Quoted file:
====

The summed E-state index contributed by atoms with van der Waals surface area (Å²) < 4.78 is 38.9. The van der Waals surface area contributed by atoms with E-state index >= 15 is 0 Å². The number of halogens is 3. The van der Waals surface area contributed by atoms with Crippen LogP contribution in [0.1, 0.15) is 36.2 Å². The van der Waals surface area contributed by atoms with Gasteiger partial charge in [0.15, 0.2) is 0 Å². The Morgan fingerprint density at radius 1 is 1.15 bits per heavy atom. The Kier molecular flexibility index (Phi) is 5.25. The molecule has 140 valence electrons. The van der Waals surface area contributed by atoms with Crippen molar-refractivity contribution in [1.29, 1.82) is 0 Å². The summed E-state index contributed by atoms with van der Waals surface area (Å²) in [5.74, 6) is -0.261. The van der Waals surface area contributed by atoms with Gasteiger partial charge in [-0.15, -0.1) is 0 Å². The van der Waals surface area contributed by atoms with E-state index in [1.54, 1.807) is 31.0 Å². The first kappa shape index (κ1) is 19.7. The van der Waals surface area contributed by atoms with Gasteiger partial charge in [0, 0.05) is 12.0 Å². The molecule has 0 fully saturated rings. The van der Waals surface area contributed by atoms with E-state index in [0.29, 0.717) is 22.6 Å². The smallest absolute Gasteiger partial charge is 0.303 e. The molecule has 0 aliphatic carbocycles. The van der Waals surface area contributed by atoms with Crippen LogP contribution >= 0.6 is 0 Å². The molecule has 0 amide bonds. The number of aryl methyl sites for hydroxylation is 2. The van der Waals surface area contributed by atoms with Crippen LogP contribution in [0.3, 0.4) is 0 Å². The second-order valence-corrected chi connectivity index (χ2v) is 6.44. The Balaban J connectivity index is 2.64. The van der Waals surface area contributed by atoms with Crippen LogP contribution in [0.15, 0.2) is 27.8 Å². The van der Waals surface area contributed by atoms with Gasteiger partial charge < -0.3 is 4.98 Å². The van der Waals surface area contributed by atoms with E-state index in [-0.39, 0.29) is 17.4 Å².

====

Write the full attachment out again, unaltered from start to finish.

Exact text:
The summed E-state index contributed by atoms with van der Waals surface area (Å²) < 4.78 is 38.9. The van der Waals surface area contributed by atoms with E-state index >= 15 is 0 Å². The number of halogens is 3. The van der Waals surface area contributed by atoms with Crippen LogP contribution in [0.1, 0.15) is 36.2 Å². The van der Waals surface area contributed by atoms with Gasteiger partial charge in [0.15, 0.2) is 0 Å². The Morgan fingerprint density at radius 1 is 1.15 bits per heavy atom. The Kier molecular flexibility index (Phi) is 5.25. The molecule has 140 valence electrons. The van der Waals surface area contributed by atoms with Crippen molar-refractivity contribution in [1.29, 1.82) is 0 Å². The summed E-state index contributed by atoms with van der Waals surface area (Å²) in [5.74, 6) is -0.261. The van der Waals surface area contributed by atoms with Gasteiger partial charge in [-0.15, -0.1) is 0 Å². The van der Waals surface area contributed by atoms with E-state index in [1.54, 1.807) is 31.0 Å². The first kappa shape index (κ1) is 19.7. The van der Waals surface area contributed by atoms with Gasteiger partial charge in [0, 0.05) is 12.0 Å². The molecule has 0 fully saturated rings. The van der Waals surface area contributed by atoms with E-state index in [0.29, 0.717) is 22.6 Å². The smallest absolute Gasteiger partial charge is 0.303 e. The molecule has 0 aliphatic carbocycles. The van der Waals surface area contributed by atoms with Crippen LogP contribution >= 0.6 is 0 Å². The molecule has 0 amide bonds. The number of aryl methyl sites for hydroxylation is 2. The van der Waals surface area contributed by atoms with Crippen LogP contribution in [0.3, 0.4) is 0 Å². The second-order valence-corrected chi connectivity index (χ2v) is 6.44. The Balaban J connectivity index is 2.64. The van der Waals surface area contributed by atoms with Crippen LogP contribution in [0.15, 0.2) is 27.8 Å². The van der Waals surface area contributed by atoms with Gasteiger partial charge < -0.3 is 4.98 Å². The van der Waals surface area contributed by atoms with E-state index in [-0.39, 0.29) is 17.4 Å².